Oineus agreed gladly, and sent out heralds in all directions, asking all the greatest heroes to come to Calydon, particularly any of the ones who had sailed on the Argo with his son Meleager.

The heroes began to arrive in Calydon at harvest time, but Meleager’s mood seemed to grow worse instead of better.  Every day, when the heralds arrived to announce their approaching lords, Meleager’s excitement grew, only to crash down in bitter disappointment when Atalanta was not among those arriving.

Seeing that his son was not reacting as expected, Oineus began to despair.  As the time approached for the harvest festivals, Oineus was so distracted that he accidentally omitted to sacrifice to Artemis as he was sacrificing to all the other Olympian gods.  This enraged the goddess, and she sent a gigantic boar to attack Calydon in retribution for the slight.

Only as rumors began to spread of the enormous boar did Atalanta finally arrive.  Meleager was overjoyed to see her, and quickly took her aside to ask her why she had arrived so late.  “I came to hunt the boar, not to take part in your symposium,” Atalanta informed him coldly.  “Such gatherings of men make me uncomfortable.”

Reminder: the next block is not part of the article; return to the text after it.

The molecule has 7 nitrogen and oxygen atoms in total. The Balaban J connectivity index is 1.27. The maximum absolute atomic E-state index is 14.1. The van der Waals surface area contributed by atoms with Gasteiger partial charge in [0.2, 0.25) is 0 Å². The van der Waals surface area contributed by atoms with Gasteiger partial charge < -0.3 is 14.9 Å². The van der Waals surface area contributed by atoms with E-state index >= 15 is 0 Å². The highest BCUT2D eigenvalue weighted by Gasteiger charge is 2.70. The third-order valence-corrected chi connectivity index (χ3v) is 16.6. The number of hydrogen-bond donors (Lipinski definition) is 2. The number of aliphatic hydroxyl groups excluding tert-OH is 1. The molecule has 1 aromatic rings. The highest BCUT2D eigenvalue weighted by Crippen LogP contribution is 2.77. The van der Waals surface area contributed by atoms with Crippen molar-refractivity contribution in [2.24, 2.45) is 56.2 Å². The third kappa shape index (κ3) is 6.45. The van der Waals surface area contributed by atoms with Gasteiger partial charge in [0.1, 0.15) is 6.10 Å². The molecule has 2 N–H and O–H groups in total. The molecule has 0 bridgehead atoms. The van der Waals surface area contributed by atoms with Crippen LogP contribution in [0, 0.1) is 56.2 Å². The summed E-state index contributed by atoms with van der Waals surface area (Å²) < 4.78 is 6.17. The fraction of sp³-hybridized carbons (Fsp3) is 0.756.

But Meleager would not brook refusals now, and he spent every minute he could with Atalanta, even to the exclusion not only of his other guests, but even of his wife, who did not see him for days after Atalanta’s arrival.  By the time all the heroes had arrived, the Calydonian Boar had become a true menace, crashing through small villages and slaughtering any who had the misfortune to come near it.

Oineus begged his guests to help slay the beast.  Peleus and Telamon, the sons of Aiakos, were the first to volunteer to aid in the task, and once those grandsons of Zeus had volunteered, all the other guests were eager to join in the hunt.  As an incentive to get the job done quickly, Oineus offered to give the beast’s huge pelt to whatever hero could bring it down.

“That is a fine prize,” Atalanta told the king, “but the honor of killing such a terrible beast is the greater prize.”